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Treating Pregnancy-Related Lower Back Pain

You’ve made it through the morning sickness, inability to eat your favorite foods and even cravings that would make your pre-pregnancy self, cringe. Now it’s time to figure name the baby, decorate the nursery and plan the baby shower. At this stage in the pregnancy there is another unfortunate experience that must be dealt with: lower back pain.

While you are worried that your baby belly is making your maternity clothes fit tighter and causing more frequent trips to the bathroom, you should also be worried that your baby belly is contributed to that nagging back pain you can’t seem to shake. This lower back pain is making it even more difficult to do things that are already difficult thanks to the human being growing inside you.

Pregnancy should be a time of enjoyment and anticipation of the new bundle of joy soon to come. You should not have to contend with more problems due to lower back pain.

The best treatment is to understand and recognize symptoms of lower back pain so you can effectively reduce pregnancy related back pain.

What Causes Lower Back Pain During Pregnancy?

The most common cause of lower back pain in pregnancy is the stress being placed on the mother by the added weight of baby. As the baby gets closer to the fully developed stage, the body is heavier causing more pressure on the lumbar region of the spine. The added weight, particularly during the last trimester when the weight is the highest, may place pressure on the pelvis and the lower back pain.

While that is the primary cause of the back pain, it unfortunately is not the only cause for pregnant women. An underlying cause is what we call a muscle imbalance because one side of a muscle is much weaker than the other. Although it doesn’t get much press this is a fairly common occurrence during pregnancy because of the adjustments the mother has to make in her posture and gait to accommodate the growing body.

It is common to see a pregnant women favoring one side of her body when she walks or sits because the baby is placing more weight on one side of the body. These adjustments mean that more weight is being placed on one side of the muscle, which means it is being overdeveloped while the ignored side is underdeveloped. Over time this kind of imbalance leads to pain in the lower back and can often place pressure on the sciatic nerve.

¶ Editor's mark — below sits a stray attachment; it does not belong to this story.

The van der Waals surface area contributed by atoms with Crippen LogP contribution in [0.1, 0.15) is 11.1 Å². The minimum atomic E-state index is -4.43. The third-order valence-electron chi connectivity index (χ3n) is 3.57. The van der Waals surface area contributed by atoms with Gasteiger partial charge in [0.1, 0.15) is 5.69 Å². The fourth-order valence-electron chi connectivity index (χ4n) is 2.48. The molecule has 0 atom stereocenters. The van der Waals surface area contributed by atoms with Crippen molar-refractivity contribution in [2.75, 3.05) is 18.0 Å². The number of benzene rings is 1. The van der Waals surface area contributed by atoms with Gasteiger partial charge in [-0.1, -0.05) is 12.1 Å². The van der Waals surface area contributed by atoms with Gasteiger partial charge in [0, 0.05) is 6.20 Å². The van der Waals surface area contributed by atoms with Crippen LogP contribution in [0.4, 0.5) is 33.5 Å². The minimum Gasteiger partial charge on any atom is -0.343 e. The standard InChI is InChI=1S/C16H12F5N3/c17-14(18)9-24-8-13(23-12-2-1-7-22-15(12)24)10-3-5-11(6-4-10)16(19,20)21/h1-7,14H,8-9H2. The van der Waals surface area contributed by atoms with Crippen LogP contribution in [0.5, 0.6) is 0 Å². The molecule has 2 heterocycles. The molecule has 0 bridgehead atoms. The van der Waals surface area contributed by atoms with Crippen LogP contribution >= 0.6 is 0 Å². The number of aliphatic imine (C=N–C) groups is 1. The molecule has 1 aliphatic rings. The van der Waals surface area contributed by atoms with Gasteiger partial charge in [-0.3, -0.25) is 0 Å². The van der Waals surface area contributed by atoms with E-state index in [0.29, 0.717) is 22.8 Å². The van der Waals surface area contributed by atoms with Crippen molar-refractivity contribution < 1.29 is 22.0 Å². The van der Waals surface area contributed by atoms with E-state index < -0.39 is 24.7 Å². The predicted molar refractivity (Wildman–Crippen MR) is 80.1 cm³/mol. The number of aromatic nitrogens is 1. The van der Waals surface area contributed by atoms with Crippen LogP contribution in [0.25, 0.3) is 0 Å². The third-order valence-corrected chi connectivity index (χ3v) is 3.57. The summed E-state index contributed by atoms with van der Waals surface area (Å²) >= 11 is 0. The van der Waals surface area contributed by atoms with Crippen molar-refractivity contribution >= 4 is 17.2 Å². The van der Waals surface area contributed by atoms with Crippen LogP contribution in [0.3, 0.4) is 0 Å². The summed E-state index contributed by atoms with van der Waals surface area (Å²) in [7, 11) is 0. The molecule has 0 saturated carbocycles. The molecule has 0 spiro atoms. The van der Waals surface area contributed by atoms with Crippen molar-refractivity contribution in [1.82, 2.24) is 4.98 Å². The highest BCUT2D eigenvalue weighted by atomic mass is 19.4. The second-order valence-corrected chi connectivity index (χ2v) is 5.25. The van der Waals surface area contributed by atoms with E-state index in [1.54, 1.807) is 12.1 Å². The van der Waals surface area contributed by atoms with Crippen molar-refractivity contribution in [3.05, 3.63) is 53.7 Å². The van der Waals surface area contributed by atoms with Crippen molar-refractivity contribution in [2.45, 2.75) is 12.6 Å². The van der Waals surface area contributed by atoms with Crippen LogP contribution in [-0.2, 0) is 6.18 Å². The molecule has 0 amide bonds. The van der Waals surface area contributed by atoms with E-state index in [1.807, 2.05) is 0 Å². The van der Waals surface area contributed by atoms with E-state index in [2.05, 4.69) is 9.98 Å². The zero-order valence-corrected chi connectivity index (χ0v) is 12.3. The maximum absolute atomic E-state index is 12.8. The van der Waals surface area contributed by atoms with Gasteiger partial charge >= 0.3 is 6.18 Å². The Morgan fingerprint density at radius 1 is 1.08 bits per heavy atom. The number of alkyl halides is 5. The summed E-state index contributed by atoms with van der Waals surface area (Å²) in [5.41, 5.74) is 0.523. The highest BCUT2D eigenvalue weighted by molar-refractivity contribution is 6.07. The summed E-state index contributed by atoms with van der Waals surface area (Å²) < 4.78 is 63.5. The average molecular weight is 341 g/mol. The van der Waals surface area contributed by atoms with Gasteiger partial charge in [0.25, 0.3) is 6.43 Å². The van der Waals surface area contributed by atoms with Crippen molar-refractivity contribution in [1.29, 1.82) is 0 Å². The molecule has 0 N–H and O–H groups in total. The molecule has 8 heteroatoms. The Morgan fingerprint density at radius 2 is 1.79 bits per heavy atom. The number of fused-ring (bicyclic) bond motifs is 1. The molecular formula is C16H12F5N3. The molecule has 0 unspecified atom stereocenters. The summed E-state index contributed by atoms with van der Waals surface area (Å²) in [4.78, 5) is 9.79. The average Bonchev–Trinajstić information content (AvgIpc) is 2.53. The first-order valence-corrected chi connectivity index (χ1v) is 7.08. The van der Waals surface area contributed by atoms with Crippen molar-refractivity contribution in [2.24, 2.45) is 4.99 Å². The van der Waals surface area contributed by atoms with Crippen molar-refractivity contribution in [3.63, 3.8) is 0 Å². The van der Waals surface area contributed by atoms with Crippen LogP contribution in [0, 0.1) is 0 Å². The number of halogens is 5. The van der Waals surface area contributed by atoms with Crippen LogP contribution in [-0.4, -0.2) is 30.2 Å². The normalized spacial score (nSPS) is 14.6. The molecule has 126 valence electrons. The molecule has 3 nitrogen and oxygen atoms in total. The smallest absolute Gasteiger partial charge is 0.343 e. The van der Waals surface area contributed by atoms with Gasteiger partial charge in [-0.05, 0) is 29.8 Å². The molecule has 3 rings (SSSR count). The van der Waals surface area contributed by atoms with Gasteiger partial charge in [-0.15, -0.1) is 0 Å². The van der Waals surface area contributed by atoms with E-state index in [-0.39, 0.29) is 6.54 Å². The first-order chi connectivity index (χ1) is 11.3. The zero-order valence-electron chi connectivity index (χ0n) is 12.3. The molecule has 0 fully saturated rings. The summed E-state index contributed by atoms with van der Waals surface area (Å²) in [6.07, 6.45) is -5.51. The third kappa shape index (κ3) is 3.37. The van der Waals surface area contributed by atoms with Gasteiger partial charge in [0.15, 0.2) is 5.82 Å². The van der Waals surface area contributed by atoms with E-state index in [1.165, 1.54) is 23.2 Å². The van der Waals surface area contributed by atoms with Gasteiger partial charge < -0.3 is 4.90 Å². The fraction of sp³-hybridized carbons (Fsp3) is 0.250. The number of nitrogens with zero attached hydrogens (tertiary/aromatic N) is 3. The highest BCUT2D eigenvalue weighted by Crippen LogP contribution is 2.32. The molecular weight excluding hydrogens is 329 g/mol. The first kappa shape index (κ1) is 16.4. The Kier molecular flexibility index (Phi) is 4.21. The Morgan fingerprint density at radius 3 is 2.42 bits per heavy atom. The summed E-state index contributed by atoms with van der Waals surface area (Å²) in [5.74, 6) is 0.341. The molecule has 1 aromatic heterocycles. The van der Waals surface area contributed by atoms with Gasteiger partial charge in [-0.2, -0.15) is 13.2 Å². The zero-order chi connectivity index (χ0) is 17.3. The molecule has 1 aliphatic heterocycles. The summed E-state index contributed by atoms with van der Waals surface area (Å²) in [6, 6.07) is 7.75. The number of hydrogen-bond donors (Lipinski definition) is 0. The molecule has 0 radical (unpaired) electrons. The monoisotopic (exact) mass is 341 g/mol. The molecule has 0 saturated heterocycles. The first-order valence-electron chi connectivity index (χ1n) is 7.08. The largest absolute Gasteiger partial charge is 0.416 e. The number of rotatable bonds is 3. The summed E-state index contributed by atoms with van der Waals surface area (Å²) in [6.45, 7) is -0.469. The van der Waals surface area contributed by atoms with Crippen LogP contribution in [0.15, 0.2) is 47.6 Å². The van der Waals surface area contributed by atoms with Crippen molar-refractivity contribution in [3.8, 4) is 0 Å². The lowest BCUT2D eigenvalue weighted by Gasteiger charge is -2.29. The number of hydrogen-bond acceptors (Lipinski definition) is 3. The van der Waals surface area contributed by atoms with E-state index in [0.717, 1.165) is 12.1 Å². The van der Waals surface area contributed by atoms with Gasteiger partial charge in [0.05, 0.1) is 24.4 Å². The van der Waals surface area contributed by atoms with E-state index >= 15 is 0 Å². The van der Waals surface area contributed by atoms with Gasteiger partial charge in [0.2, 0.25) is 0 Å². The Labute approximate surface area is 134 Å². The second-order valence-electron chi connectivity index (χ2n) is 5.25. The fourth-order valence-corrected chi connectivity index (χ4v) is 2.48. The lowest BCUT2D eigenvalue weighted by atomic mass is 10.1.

Treatments

Most moms-to-be simply deal with lower back pain because they assume it will vanish once the baby is born. While they may be true for some, it is not true not for all. The pressure placed on the back due to weight gain or muscle imbalance will be relieved slightly without the pressure of sustained weight, but the muscles won’t automatically balance themselves out. You will still require some form of therapy to treat the pain as well as the muscle imbalances.

One treatment is muscle balance therapy which involves exercises and stretches that will strengthen muscles on both sides of the spine. Balancing out the strength of the muscles is the first step, but traditional physical therapy stretches and exercises may not be enough. If possible, seek out a therapist specializing in muscle balance therapy.

Prevention is key for pregnancy related lower back pain, and the best way to prevent this is by being physically active during your pregnancy. Of course as the pregnancy progresses it becomes increasingly difficult, but activities like swimming, walking and Pilates have been proven effective for keeping muscles balanced and strong.

Don’t let your fatigue and pregnancy symptoms contribute to back problems; doing your best to stay active will help prevent back problems.

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